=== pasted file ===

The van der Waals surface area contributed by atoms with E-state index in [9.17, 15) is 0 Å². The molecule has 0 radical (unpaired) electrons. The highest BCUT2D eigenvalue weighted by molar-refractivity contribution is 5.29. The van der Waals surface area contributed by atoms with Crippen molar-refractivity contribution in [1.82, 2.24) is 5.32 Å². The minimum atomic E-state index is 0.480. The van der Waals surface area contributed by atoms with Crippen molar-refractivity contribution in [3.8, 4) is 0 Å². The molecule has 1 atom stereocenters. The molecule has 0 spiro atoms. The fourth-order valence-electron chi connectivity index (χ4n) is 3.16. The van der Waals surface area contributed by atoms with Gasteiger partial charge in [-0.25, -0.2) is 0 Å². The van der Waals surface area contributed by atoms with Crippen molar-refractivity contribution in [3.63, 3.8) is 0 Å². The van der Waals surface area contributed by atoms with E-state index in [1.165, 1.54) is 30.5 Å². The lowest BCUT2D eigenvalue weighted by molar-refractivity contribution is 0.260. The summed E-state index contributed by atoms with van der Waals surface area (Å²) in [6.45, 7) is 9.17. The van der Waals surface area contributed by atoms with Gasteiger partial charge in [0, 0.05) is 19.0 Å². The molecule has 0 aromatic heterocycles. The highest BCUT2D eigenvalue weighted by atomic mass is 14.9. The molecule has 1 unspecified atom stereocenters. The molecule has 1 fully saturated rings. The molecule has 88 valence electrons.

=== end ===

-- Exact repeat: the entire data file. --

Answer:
The van der Waals surface area contributed by atoms with E-state index in [9.17, 15) is 0 Å². The molecule has 0 radical (unpaired) electrons. The highest BCUT2D eigenvalue weighted by molar-refractivity contribution is 5.29. The van der Waals surface area contributed by atoms with Crippen molar-refractivity contribution in [1.82, 2.24) is 5.32 Å². The minimum atomic E-state index is 0.480. The van der Waals surface area contributed by atoms with Crippen molar-refractivity contribution in [3.8, 4) is 0 Å². The molecule has 1 atom stereocenters. The molecule has 0 spiro atoms. The fourth-order valence-electron chi connectivity index (χ4n) is 3.16. The van der Waals surface area contributed by atoms with Gasteiger partial charge in [-0.25, -0.2) is 0 Å². The van der Waals surface area contributed by atoms with Crippen molar-refractivity contribution in [3.63, 3.8) is 0 Å². The van der Waals surface area contributed by atoms with E-state index in [1.165, 1.54) is 30.5 Å². The lowest BCUT2D eigenvalue weighted by molar-refractivity contribution is 0.260. The summed E-state index contributed by atoms with van der Waals surface area (Å²) in [6.45, 7) is 9.17. The van der Waals surface area contributed by atoms with Gasteiger partial charge in [0, 0.05) is 19.0 Å². The molecule has 0 aromatic heterocycles. The highest BCUT2D eigenvalue weighted by atomic mass is 14.9. The molecule has 1 unspecified atom stereocenters. The molecule has 1 fully saturated rings. The molecule has 88 valence electrons.